The Baltimore Orioles lost a pitcher and found one today while savoring their 11th straight victory over the moribund Minnesota Twins, 7-0.

Starter Steve Stone survived a shaky second inning and departed with a sore pitching elbow. The Cy Young Award winner, who experienced elbow problems once before this spring, will be examined Monday or Tuesday in Baltimore.

Reliever Dave Ford came on and threw seven shutout innings in his longest effort in 13 months, yielding only four hits and two walks. Ford entered the game with a 7.62 earned-run average.

The Orioles mustered 14 hits for a total of 50 over the last three games. Eddie Murray has three hits for the third straight game and Rick Dempsey, the one-time Twin who annually murders his old club, clouted a home run and two doubles.

For all purposes, the game was over when Minnesota Manager John Goryl announced his starting lineup. Goryl believes in sticking to his pitching rotation and that meant today's starter was southpaw Jerry Kossman, who had lost four in a row and never has beaten Baltimore since coming to the American League. Since the Orioles were 6-1 against left-handers this season, Goryl was flouting the averages and they flouted him back.

Kossman, 37, lasted 3 1/2 innings, giving up six hits and five runs. Dempsey started a three-run third by whacking a changeup into the leftfield bleachers and a two-run double by Murray made it 3-0. In the fourth, a single by Gary Roenicke and Dempsey's double chased Kossman. Bob Bonner's sacrifice fly and Rich Dauer's double against reliever Don Cooper boosted the margin to 5-0. Stone walked three batters and yielded a single to Gary Ward in the second, but left fielder Benny Ayala cut down Roy Smalley at the plate to keep the Twins scoreless.

"Whenever you've got to take a guy out and you find pain, it's not good," said Manager Earl Weaver. "He might be able to take his next turn. But even though the pain might not show up every pitch, it will still bother you mentally. You'll be looking for the pain and it will affect your control."

Stone admits he is worried about the elbow. "I've made 140 starts since 1976 without missing a turn. But if this arm doesn't stop hurting, I can't make many more," he said.

"I'm not waiting for the pain to happen. It's there. My right hand is swollen and my ring won't fit on my finger. There is something wrong with the elbow and I want to find out what it is."

This was Ford's longest assignment since he pitched his only major-league complete game against Chicago on April 18, 1980. It was encouraging because his long-range assignment is as a starter, when there is space in the Baltimore rotation.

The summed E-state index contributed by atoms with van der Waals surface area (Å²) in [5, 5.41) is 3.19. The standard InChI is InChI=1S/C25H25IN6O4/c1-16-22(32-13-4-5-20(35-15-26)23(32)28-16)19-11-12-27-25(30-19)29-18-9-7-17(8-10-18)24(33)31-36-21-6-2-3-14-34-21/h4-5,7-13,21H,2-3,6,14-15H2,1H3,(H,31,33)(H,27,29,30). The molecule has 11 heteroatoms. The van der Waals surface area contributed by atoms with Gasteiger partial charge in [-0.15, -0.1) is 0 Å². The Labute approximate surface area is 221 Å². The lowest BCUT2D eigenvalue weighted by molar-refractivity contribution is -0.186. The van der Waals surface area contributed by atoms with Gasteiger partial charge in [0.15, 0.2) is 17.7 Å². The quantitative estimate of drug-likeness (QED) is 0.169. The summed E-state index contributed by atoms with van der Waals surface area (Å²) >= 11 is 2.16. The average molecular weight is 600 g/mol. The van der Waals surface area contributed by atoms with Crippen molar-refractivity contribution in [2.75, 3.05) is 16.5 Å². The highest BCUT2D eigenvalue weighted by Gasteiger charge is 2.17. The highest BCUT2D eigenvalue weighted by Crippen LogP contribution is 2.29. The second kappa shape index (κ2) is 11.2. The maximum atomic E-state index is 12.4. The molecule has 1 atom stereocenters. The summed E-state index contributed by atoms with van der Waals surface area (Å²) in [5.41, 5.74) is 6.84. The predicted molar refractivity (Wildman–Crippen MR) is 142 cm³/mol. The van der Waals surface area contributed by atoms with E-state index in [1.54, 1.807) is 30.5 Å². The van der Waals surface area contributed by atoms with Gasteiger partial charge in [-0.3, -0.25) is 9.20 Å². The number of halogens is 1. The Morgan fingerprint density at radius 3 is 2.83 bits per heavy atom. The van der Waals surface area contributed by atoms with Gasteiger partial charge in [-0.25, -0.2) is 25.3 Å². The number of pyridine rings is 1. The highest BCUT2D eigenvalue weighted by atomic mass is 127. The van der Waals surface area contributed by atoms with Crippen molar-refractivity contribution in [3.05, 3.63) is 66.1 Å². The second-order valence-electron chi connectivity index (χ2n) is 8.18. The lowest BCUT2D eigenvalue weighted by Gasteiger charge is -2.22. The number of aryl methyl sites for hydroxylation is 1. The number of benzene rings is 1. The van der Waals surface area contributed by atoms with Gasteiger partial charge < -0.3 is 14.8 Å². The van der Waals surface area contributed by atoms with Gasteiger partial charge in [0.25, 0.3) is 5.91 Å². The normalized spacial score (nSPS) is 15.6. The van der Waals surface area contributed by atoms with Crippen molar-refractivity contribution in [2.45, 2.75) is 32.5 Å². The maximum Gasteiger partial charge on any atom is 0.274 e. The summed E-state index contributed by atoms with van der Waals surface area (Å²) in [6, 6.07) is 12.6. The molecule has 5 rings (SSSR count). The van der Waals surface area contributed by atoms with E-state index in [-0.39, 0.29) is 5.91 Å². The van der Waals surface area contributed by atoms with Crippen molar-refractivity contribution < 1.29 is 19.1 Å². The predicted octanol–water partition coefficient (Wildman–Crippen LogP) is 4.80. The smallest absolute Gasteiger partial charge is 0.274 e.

"He's got a tough job, because he can go nine days without ptiching," Weaver said. "He'll eventually be a good starting pitcher in the major leagues and he'll be much better as a starting pitcher."

"I've had to adjust, because it's difficult to warm up one day, even if I don't pitch, and come back the next," Ford said. "I'm learning a little more about it, but I don't have the rubber arm some of the other guys seem to have."

"Dave had a good fast ball and a good slider and he changed speeds with both," Dempsey said. "He was more of a pitcher out there today instead of a thrower."

Dempsey was more of a hitter, continuing his rampage against the team that traded him away in 1972. Dempsey, a .242 lifetime batter, entered this season with a .329 mark against the Twins, and he is sub-.300 against everyone else.

"It used to be a vendetta to come in here and prove to Calvin (Griffith) that he got rid of a pretty good ballplayer," Dempsey said. "But that adrenaline isn't there now. I'm just glad to be playing. I'm relaxed, I'm rocking back and I'm seeing the ball. It's all fallen into place and I hope it lasts."

The Orioles, only 19 percentage points behind first-place Cleveland, send their other sore-armed righthander, Jim Palmer, against the Twins Sunday. If any team can cure a pitcher's problems, this one can. The Twins' luck is so bad that Hosken Powell, leaving the batter's box in the eight on what seemed a likely hit to deep short, tripped and sprained his ankle, to be thrown out by shortstop Bonner and booed by the crowd of 9,655, one-third youngsters in free.